Threat to food producers
Although the measures being applied to tobacco products have not been extended to the food sector, it is important to recognise that such calls are increasingly being made by NGOs, governments and international organisations. One example is the call for a warning on sugar-based products, which is supported by the World Health Organisation.

In the US, a number of initiatives at the state- and city-level have been established. Notably, San Francisco adopted legislation in June 2015 requiring advertisements for sugar-sweetened beverages to state: ‘WARNING: Drinking beverages with added sugar(s) contributes to obesity, diabetes and tooth decay. This is a message from the City and County of San Francisco.’

The oils and fats industry must prepare for this type of regulatory constraints to develop vis-à-vis food products and beverages. Some retailers in France and Belgium have implemented use of the ‘No palm oil’ label, even though EU legislation already requires vegetable oils to be specifically named in the list of ingredients on food product packaging.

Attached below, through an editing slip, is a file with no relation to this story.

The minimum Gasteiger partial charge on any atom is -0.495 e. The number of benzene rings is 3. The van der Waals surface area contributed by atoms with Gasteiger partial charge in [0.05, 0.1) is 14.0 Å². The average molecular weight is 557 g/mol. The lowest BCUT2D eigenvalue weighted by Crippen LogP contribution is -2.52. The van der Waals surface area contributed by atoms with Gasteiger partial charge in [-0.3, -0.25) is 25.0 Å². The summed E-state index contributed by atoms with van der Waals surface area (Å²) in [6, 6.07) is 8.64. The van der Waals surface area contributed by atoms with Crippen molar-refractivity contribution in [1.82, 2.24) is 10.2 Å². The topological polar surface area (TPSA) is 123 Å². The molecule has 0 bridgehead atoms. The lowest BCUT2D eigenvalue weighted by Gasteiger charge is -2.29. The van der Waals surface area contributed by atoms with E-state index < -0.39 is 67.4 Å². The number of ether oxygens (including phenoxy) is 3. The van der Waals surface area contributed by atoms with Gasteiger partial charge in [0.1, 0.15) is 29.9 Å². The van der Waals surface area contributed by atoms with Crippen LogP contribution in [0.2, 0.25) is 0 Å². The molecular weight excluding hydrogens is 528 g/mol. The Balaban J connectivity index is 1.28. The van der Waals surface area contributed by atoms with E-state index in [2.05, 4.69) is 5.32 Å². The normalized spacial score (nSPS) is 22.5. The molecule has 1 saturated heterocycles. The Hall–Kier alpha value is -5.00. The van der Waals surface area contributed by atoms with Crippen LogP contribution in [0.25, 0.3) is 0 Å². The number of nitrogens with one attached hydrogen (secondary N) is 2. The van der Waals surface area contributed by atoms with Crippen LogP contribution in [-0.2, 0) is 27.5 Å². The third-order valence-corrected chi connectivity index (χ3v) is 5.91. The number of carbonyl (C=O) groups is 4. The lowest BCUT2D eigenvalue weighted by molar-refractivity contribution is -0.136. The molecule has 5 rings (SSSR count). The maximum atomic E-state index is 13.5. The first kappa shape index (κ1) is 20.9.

Such practices are misleading and arguable violations of EU law, which unfairly target certain competing products (like palm oil) and not particular substances (saturated fats) that are contained in all vegetable and animals fats used in the food industry.


For the most part, these anti-competitive industry practices are tolerated by governments, but the risk is that they may soon become, in differing forms and scopes, part of mandatory schemes imposed under specific regulations pursuing health protection objectives.

Mindful of the concerted attacks being waged against products like palm oil, coconut oil and palm kernel oil, producer countries must play an active role in monitoring policies and labelling schemes imposed by trading partners. This is to prevent decisions from being conceived and implemented in a manner that is disproportionate, distortive and discriminatory.

Any measure that demonises specific products or uses over-simplified slogans or labels to discourage consumption of certain substances should be resisted. The systemic interest at stake is too great to let these regulatory schemes develop unrestrained by the applicable WTO law.

European Lawyers


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